Song Title: No W
Genre: Industrial Metal
Audience: Male 15-24
- The video is performance/ concept based, and features the full band performing in a desert.
- The video features an actor in a plastic George Bush mask dancing (0:28), as well as frequent edited pictures of Bush (0:08), often with a voice-over saying things like "evil". This kind of 'anti-capitalist' message is a common convention of the industrial metal genre.
- Some of the shot have had the borders edited so there is a black outline, this gives the effect of a TV screen, for example when the actor in the George Bush mask is standing in front of the American flag at 1:45
- Multiple video layers are also a feature that is used in this video, such as at 0:05, this is something that we are going to incorporate into our Nine Inch Nails music video.
- At the start of the video most of the shots have a blurred effect up until about 0:12, these kinds of blurry shots are something that I have noticed in several Industrial metal videos, such as "Stigmata" by Ministry.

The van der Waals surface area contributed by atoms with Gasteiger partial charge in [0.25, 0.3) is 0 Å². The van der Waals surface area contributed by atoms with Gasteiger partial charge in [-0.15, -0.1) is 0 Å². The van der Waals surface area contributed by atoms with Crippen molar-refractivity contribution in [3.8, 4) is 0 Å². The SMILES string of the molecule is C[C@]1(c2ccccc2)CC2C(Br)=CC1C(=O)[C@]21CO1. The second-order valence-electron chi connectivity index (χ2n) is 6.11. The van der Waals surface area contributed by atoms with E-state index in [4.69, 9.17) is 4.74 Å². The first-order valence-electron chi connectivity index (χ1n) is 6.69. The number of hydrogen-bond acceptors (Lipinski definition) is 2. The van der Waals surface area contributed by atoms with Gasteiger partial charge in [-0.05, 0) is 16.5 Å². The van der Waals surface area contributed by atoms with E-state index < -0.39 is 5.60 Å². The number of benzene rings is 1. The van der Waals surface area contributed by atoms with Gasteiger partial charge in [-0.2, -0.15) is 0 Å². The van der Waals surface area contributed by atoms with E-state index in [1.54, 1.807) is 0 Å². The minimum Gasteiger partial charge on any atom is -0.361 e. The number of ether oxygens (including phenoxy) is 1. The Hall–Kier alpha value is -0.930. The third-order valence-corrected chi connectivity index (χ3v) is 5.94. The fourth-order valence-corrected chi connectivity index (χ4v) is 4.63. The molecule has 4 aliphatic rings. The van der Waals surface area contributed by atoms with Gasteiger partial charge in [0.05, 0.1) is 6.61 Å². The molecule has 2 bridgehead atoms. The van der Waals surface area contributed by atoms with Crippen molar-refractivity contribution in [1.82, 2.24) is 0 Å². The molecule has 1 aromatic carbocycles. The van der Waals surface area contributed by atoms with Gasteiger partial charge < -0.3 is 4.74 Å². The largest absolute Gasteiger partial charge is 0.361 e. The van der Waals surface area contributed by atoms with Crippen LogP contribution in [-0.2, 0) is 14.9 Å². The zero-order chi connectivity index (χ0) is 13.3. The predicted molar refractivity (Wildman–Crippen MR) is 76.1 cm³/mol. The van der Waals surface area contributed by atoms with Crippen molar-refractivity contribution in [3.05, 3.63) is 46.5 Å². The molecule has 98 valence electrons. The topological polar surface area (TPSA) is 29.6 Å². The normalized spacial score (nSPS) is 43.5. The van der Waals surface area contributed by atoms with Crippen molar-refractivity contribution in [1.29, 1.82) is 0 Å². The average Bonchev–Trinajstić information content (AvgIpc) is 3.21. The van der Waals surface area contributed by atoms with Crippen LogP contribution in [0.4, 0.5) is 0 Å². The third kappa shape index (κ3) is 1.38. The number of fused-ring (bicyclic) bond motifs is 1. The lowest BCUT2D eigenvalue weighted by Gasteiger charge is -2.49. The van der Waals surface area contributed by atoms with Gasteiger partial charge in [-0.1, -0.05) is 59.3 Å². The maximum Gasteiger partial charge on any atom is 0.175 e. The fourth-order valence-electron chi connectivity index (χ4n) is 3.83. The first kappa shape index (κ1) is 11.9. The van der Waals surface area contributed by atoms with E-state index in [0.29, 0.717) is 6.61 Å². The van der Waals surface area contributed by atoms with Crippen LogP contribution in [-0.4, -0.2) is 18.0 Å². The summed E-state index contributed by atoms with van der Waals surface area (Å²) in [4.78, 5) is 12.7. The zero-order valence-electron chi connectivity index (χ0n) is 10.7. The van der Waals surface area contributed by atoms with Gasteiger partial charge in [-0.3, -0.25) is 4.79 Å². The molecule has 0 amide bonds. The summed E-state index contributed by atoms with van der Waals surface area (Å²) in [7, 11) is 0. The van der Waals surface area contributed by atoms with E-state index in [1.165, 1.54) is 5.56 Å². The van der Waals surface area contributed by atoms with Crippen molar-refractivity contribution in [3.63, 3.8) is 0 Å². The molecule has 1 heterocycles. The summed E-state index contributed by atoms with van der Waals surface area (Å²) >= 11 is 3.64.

- The clothing that the band members wear are typical for not just the Industrial genre, but for metal as a whole, for example the sleeveless tops, big boots and dark sunglasses.
- The band performance scene challenges the conventions of Industrial metal videos is a way, as the common performance location for a video of this genre would be a simulated, indoor gig environment, in a generally quite small space, such as the small rehearsal space used in "The Hand That Feeds" by Nine Inch Nails.
- An interesting sequence of shots occurs at 3:02, where the same long shot of the band performance is used, but the band members suddenly switch places.
- Something that I have observed as a common convention of music video as a format is when the focus of a certain part of a track is on one instrument, the video usually reflects this, and this occurs here, for example at 0:49 where the main focus of the music is the guitar riff, and a close up of the guitar is shown on screen.
- There are certain actions performed by the band members that reinforce the rebellious and aggressive nature of the band/song, such as the vocalist spitting on the ground at 1:14.